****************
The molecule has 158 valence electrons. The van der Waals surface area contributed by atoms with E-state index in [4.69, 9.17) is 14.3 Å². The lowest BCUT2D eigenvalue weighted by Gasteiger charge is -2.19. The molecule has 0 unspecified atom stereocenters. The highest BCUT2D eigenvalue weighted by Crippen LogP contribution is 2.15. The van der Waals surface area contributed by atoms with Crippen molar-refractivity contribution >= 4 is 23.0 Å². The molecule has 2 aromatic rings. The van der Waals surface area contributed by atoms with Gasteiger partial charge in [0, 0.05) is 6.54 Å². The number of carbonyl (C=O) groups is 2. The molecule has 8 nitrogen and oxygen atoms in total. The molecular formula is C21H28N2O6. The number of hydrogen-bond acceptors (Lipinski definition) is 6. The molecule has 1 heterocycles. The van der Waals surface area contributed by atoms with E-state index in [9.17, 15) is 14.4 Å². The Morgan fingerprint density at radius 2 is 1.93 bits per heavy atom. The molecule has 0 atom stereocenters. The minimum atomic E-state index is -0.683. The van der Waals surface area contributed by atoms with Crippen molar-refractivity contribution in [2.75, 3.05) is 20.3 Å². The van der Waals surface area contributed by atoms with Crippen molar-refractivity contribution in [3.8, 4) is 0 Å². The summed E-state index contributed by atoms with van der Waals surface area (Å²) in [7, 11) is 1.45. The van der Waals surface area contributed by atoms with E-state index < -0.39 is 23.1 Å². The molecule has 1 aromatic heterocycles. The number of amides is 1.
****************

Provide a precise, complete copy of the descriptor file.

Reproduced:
The molecule has 158 valence electrons. The van der Waals surface area contributed by atoms with E-state index in [4.69, 9.17) is 14.3 Å². The lowest BCUT2D eigenvalue weighted by Gasteiger charge is -2.19. The molecule has 0 unspecified atom stereocenters. The highest BCUT2D eigenvalue weighted by Crippen LogP contribution is 2.15. The van der Waals surface area contributed by atoms with Crippen molar-refractivity contribution >= 4 is 23.0 Å². The molecule has 2 aromatic rings. The van der Waals surface area contributed by atoms with Gasteiger partial charge in [0, 0.05) is 6.54 Å². The number of carbonyl (C=O) groups is 2. The molecule has 8 nitrogen and oxygen atoms in total. The molecular formula is C21H28N2O6. The number of hydrogen-bond acceptors (Lipinski definition) is 6. The molecule has 1 heterocycles. The van der Waals surface area contributed by atoms with E-state index in [9.17, 15) is 14.4 Å². The Morgan fingerprint density at radius 2 is 1.93 bits per heavy atom. The molecule has 0 atom stereocenters. The minimum atomic E-state index is -0.683. The van der Waals surface area contributed by atoms with Crippen molar-refractivity contribution in [2.75, 3.05) is 20.3 Å². The van der Waals surface area contributed by atoms with Crippen molar-refractivity contribution in [3.8, 4) is 0 Å². The summed E-state index contributed by atoms with van der Waals surface area (Å²) in [7, 11) is 1.45. The van der Waals surface area contributed by atoms with E-state index < -0.39 is 23.1 Å². The molecule has 1 aromatic heterocycles. The number of amides is 1.